Women aren't just running for Congress at record levels this year — they're winning their primaries, too. Democratic women conquered Virginia's congressional primaries on Tuesday, particularly in competitive U.S. House races where those women will go on to face vulnerable Republican incumbents this fall. The five Democratic women who won in Virginia add to the growing number of victories women candidates have racked up so far this year.
There is currently just one woman serving in Virginia's 11-member congressional delegation: Republican Rep. Barbara Comstock. After yesterday's Democratic primary win, Jennifer Wexton will challenge Comstock on the midterm ballot for the chance to represent Virginia's 10th Congressional District.
Elaine Luria also is vying to replace Republican Rep. Scott Taylor, who represents Virginia's 2nd Congressional District. Vangie Williams is competing against Republican Rep. Rob Wittman for a seat representing Virginia's 1st Congressional District. And Abigail Spanberger is running in opposition to Republican Rep. David Brat, who represents Virginia's 7th Congressional District.
One other Democratic woman who advanced to the November midterm elections — Jennifer Lewis — is running against a Republican nominated by the party earlier this year. Democrat Leslie Cockburn was also nominated by the Democratic Party earlier this year to run for the House seat representing Virginia's 5th Congressional District.
These women make up more than 50 percent of Virginia's Democratic nominees for the U.S. House. Their victories didn't all come easily, though.
Before the polls opened in Virginia, Spanberger's Democratic opponent, Daniel Ward, told The Washington Post that Spanberger "had the red carpet laid out for her in the national media" because of her gender. Her supporters didn't agree.
“Abigail Spanberger is receiving national attention because she’s an incredibly qualified candidate running a strong campaign," said Christina Reynolds, vice president of communications for the pro-choice Democratic political action committee Emily's List, in a statement released Monday. "For her opponent to complain that it’s only because she’s a woman is completely ridiculous and shows how worried he is about losing the primary tomorrow."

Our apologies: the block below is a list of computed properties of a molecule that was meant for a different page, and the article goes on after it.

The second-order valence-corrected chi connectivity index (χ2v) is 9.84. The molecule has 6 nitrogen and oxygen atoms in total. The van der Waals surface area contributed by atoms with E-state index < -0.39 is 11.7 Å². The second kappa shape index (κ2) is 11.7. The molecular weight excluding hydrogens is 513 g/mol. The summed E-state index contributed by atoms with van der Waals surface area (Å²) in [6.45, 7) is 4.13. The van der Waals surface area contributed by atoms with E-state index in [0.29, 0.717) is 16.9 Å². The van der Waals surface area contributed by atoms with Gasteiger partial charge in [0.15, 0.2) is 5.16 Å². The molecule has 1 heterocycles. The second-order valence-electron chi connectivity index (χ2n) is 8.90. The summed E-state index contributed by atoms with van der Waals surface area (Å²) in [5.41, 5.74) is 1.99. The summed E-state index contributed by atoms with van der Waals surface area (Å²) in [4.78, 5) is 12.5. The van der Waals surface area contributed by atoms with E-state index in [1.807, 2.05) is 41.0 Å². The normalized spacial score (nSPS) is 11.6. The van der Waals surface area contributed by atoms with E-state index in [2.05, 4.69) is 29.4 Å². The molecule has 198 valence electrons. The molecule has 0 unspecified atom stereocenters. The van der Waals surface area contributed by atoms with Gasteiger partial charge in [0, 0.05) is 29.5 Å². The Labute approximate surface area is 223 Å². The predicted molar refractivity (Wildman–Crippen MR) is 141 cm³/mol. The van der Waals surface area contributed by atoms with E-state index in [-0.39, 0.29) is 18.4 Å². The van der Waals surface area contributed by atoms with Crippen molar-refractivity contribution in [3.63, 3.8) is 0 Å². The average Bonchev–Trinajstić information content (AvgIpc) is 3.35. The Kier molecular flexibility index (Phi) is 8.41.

Spanberger ultimately defeated Ward by nearly 50 points. She will now oppose a Republican incumbent who's been in office since 2014 and is considered one of the most conservative members of the House, according to Vox.
The race in Virginia's 10th Congressional District between Comstock and Wexton adds to the number of all-female congressional races across the country this year. Emily's List officially endorsed Wexton after her primary victory, asserting in a statement that Comstock's "conservative beliefs and votes do not align with the district that she represents."
"As a former prosecutor and judge, Jennifer is committed to justice and equality for all Virginians," said Stephanie Schriock, the president of Emily's List, said in a statement. "These values and her strong work ethic will guide her to be a vocal advocate for working families in Congress."
Regardless of who wins in Virginia's 10th District, the state will still have at least one woman representing it on Capitol Hill. But the five other Democratic women running increase the odds that Virginia's congressional delegation will have a few more women come 2019.
A total of 456 women have filed to run for the U.S. House this year, according to data from the Center for American Women and Politics. So far, 128 have won their primary elections — 103 Democrats and 25 Republicans.
Along with Democratic women candidates' victories in Virginia this week, six Democratic women won their respective U.S. House primaries in Maine, Nevada, North Dakota, and South Carolina on Tuesday. Two of them — Rep. Chellie Pingree and Rep. Dina Titus — are Democratic incumbents.
Whatever state you live in, expect to see more women than usual on the congressional ballot this November.